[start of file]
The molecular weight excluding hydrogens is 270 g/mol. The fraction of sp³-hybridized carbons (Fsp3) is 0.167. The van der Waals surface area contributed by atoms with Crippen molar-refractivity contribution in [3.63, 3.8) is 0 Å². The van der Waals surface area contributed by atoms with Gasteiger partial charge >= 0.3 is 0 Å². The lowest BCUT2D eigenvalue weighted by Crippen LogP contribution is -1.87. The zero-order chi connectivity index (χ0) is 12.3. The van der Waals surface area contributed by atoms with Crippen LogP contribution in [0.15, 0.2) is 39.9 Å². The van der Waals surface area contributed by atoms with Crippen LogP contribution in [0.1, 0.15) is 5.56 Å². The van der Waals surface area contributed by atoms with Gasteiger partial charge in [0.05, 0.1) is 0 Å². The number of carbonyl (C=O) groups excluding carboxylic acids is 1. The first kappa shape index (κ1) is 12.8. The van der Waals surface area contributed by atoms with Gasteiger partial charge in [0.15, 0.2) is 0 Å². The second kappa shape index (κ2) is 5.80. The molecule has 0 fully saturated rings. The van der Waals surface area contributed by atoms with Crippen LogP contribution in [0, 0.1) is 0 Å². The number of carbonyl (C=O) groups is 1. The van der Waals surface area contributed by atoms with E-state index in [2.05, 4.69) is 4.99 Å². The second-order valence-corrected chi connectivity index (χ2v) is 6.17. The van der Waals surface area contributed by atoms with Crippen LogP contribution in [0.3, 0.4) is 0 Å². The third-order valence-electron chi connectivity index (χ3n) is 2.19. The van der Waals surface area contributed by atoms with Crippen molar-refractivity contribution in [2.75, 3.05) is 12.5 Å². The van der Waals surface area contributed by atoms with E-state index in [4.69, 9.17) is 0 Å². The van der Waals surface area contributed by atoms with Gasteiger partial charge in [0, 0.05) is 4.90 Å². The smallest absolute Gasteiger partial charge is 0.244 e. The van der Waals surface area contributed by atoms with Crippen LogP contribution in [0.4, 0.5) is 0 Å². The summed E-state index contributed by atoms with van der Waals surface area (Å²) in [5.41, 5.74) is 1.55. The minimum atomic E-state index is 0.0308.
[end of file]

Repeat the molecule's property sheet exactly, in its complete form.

The molecular weight excluding hydrogens is 270 g/mol. The fraction of sp³-hybridized carbons (Fsp3) is 0.167. The van der Waals surface area contributed by atoms with Crippen molar-refractivity contribution in [3.63, 3.8) is 0 Å². The van der Waals surface area contributed by atoms with Gasteiger partial charge >= 0.3 is 0 Å². The lowest BCUT2D eigenvalue weighted by Crippen LogP contribution is -1.87. The zero-order chi connectivity index (χ0) is 12.3. The van der Waals surface area contributed by atoms with Crippen LogP contribution in [0.15, 0.2) is 39.9 Å². The van der Waals surface area contributed by atoms with Crippen LogP contribution in [0.1, 0.15) is 5.56 Å². The van der Waals surface area contributed by atoms with Gasteiger partial charge in [0.05, 0.1) is 0 Å². The number of carbonyl (C=O) groups excluding carboxylic acids is 1. The first kappa shape index (κ1) is 12.8. The van der Waals surface area contributed by atoms with Gasteiger partial charge in [0.15, 0.2) is 0 Å². The second kappa shape index (κ2) is 5.80. The molecule has 0 fully saturated rings. The van der Waals surface area contributed by atoms with Crippen LogP contribution in [0, 0.1) is 0 Å². The number of carbonyl (C=O) groups is 1. The van der Waals surface area contributed by atoms with E-state index in [2.05, 4.69) is 4.99 Å². The second-order valence-corrected chi connectivity index (χ2v) is 6.17. The van der Waals surface area contributed by atoms with Crippen LogP contribution in [0.3, 0.4) is 0 Å². The third-order valence-electron chi connectivity index (χ3n) is 2.19. The van der Waals surface area contributed by atoms with Crippen molar-refractivity contribution in [2.75, 3.05) is 12.5 Å². The van der Waals surface area contributed by atoms with E-state index in [4.69, 9.17) is 0 Å². The van der Waals surface area contributed by atoms with Gasteiger partial charge in [0, 0.05) is 4.90 Å². The smallest absolute Gasteiger partial charge is 0.244 e. The van der Waals surface area contributed by atoms with Crippen LogP contribution in [0.4, 0.5) is 0 Å². The summed E-state index contributed by atoms with van der Waals surface area (Å²) in [5.41, 5.74) is 1.55. The minimum atomic E-state index is 0.0308.